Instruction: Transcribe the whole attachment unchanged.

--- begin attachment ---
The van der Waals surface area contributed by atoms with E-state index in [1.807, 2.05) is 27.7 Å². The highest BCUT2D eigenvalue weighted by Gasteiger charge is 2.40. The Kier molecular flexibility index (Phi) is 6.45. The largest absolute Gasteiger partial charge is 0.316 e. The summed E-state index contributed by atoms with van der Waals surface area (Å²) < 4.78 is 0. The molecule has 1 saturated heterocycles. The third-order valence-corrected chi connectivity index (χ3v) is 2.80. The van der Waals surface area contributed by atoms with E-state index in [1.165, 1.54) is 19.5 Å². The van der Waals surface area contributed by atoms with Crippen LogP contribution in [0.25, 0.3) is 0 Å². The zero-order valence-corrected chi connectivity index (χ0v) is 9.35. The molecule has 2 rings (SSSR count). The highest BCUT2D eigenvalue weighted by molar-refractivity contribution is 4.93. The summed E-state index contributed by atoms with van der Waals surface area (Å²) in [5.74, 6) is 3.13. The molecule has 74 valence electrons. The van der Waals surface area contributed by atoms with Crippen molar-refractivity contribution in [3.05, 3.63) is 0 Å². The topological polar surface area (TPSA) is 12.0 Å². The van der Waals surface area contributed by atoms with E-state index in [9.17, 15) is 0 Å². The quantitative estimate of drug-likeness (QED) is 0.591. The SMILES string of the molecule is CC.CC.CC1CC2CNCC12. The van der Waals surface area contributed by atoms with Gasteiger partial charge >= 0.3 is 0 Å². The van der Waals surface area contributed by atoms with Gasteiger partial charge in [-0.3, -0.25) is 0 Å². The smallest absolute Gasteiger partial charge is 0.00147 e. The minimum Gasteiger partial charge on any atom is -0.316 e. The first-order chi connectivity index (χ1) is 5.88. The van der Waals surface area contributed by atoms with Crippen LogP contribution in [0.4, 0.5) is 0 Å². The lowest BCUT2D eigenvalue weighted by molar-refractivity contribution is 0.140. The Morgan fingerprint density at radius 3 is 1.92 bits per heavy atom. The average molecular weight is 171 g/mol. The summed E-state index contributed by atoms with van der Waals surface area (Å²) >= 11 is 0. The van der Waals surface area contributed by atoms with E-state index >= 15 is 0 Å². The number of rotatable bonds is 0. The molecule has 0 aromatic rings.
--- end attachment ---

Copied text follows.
The van der Waals surface area contributed by atoms with E-state index in [1.807, 2.05) is 27.7 Å². The highest BCUT2D eigenvalue weighted by Gasteiger charge is 2.40. The Kier molecular flexibility index (Phi) is 6.45. The largest absolute Gasteiger partial charge is 0.316 e. The summed E-state index contributed by atoms with van der Waals surface area (Å²) < 4.78 is 0. The molecule has 1 saturated heterocycles. The third-order valence-corrected chi connectivity index (χ3v) is 2.80. The van der Waals surface area contributed by atoms with E-state index in [1.165, 1.54) is 19.5 Å². The van der Waals surface area contributed by atoms with Crippen LogP contribution in [0.25, 0.3) is 0 Å². The zero-order valence-corrected chi connectivity index (χ0v) is 9.35. The molecule has 2 rings (SSSR count). The highest BCUT2D eigenvalue weighted by molar-refractivity contribution is 4.93. The summed E-state index contributed by atoms with van der Waals surface area (Å²) in [5.74, 6) is 3.13. The molecule has 74 valence electrons. The van der Waals surface area contributed by atoms with Crippen molar-refractivity contribution in [3.05, 3.63) is 0 Å². The topological polar surface area (TPSA) is 12.0 Å². The van der Waals surface area contributed by atoms with E-state index in [9.17, 15) is 0 Å². The quantitative estimate of drug-likeness (QED) is 0.591. The SMILES string of the molecule is CC.CC.CC1CC2CNCC12. The van der Waals surface area contributed by atoms with Gasteiger partial charge >= 0.3 is 0 Å². The van der Waals surface area contributed by atoms with Gasteiger partial charge in [-0.3, -0.25) is 0 Å². The smallest absolute Gasteiger partial charge is 0.00147 e. The minimum Gasteiger partial charge on any atom is -0.316 e. The first-order chi connectivity index (χ1) is 5.88. The van der Waals surface area contributed by atoms with Crippen LogP contribution in [0.4, 0.5) is 0 Å². The lowest BCUT2D eigenvalue weighted by molar-refractivity contribution is 0.140. The Morgan fingerprint density at radius 3 is 1.92 bits per heavy atom. The average molecular weight is 171 g/mol. The summed E-state index contributed by atoms with van der Waals surface area (Å²) >= 11 is 0. The van der Waals surface area contributed by atoms with E-state index >= 15 is 0 Å². The number of rotatable bonds is 0. The molecule has 0 aromatic rings.